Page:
It would be hard for a consumer not to notice the growth in urgent care centers and urgent care advertising over the last few years. And it is hard not to wonder what the effect on health care spending is for those centers. A report from the Center for Studying Health System Change examines the effect of these centers. (CSHSC Report) Amid concerns over the use and cost of emergency departments, coupled with often-stressed primary care resources, urgent care centers, which now number more than 9,000, have become an alternative that is often promoted even by payers. While they tend to be more slightly more expensive than regular primary care, they are less costly than emergency rooms. And for provider systems they may be a competitive alternative to retail and on site clinics that address some of the same needs. The Center surveyed interested parties in six cities–Detroit, Jacksonville, Minneapolis, Raleigh-Durham, Phoenix and San Francisco–to get perspectives on the growth and use of urgent care. They found that the growth of the centers was driven by a desire to respond to consumer needs for convenience and for service when their primary care source was not open. The centers have largely been opened in urban and suburban areas, usually somewhat well-off, and are aimed at self-pay or commercially insured patients. Most are owned by physicians or hospitals, but some by private companies. While payers have been leery, many have come to see urgent care as a potential money-saver and have adjusted copays accordingly. Continuity of care concerns have been expressed, but increased use of EHRs and HIEs allows for amelioration of some of those concerns and many urgent care users, especially younger patients, don’t have a regular source of primary care. Overall, the report seems positive, but notes that careful monitoring and further research is probably necessary to ascertain the beneficial or negative effects of a growth in urgent care.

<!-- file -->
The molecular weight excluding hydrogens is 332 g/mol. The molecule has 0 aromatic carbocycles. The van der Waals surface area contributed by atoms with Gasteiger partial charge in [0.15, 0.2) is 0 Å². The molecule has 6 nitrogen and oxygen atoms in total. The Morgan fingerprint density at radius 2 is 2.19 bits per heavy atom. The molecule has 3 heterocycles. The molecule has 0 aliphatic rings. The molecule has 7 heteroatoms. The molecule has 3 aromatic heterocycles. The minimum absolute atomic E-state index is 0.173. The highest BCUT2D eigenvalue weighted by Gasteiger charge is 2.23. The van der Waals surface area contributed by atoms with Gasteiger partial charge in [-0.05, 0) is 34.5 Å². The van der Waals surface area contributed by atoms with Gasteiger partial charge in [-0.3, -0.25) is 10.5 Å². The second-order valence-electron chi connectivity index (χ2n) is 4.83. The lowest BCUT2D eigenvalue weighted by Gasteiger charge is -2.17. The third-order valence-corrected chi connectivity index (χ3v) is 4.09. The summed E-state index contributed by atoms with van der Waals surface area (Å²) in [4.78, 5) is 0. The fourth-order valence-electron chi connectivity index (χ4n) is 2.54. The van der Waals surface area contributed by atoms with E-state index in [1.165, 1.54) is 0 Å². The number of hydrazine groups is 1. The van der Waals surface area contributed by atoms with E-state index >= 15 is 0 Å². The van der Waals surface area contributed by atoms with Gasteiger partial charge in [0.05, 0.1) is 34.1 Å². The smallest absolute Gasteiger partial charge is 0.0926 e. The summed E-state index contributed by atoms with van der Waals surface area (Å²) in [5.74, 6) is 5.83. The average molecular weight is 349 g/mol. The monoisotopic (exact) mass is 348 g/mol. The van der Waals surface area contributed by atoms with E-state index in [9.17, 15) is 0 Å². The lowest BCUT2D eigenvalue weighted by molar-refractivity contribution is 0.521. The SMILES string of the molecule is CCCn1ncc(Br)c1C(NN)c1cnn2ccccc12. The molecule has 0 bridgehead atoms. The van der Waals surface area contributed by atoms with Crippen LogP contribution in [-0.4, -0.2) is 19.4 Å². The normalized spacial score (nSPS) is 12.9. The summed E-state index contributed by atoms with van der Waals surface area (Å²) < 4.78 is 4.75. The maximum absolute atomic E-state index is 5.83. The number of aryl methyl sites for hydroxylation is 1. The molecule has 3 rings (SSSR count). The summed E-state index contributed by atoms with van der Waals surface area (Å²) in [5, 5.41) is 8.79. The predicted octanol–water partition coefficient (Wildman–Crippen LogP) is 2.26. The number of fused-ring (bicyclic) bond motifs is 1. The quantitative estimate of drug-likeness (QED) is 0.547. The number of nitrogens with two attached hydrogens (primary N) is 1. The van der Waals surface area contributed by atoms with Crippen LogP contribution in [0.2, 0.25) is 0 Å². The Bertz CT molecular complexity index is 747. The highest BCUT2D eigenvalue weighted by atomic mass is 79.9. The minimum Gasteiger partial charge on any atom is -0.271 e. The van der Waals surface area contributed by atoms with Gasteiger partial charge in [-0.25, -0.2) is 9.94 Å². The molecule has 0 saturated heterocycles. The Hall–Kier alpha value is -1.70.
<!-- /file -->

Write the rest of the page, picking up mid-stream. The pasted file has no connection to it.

✅ Subscribe via Email
About this Blog
The Healthy Skeptic is a website about the health care system, and is written by Kevin Roche, who has many years of experience working in the health industry. Mr. Roche is available to assist health care companies through consulting arrangements through Roche Consulting, LLC and may be reached at [email protected].
Healthy Skeptic Podcast
This is an outstanding report on total global drug spending and trends, with projections out to 2025. It helps you understand this important area of health care, which does much...
June 1, 2021
MedPAC 2019 Report to Congress
June 18, 2019
Mercer, a large benefits consulting firm, confirms that health plan premiums are rising in 2023, publishing survey results showing that employers expect an increase of costs by at least 5%....
December 9, 2022
More money pouring into young health care companies as Dispatch Health gains $330 million in new capital to deliver high acuity health care in a patient’s home, rather than a...
November 30, 2022
A lot of money is invested in health care startups and growth companies, since health care is 20% of the economy, but the returns aren’t always good. Here is another...
November 1, 2022
Access ACO Care Management Chronic Disease Comparative Effectiveness Consumer Directed Health Consumers Devices Disease Management Drugs EHRs Elder Care End-of-Life Care FDA Financings Genomics Government Health Care Costs Health Care Quality Health Care Reform Health Insurance Health Insurance Exchange HIT HomeCare Hospital Hospital Readmissions Legislation M&A Malpractice Meaningful Use Medicaid Medical Care Medicare Medicare Advantage Mobile Pay For Performance Pharmaceutical Physicians Providers Regulation Repealing Reform Telehealth Telemedicine Wellness and Prevention Workplace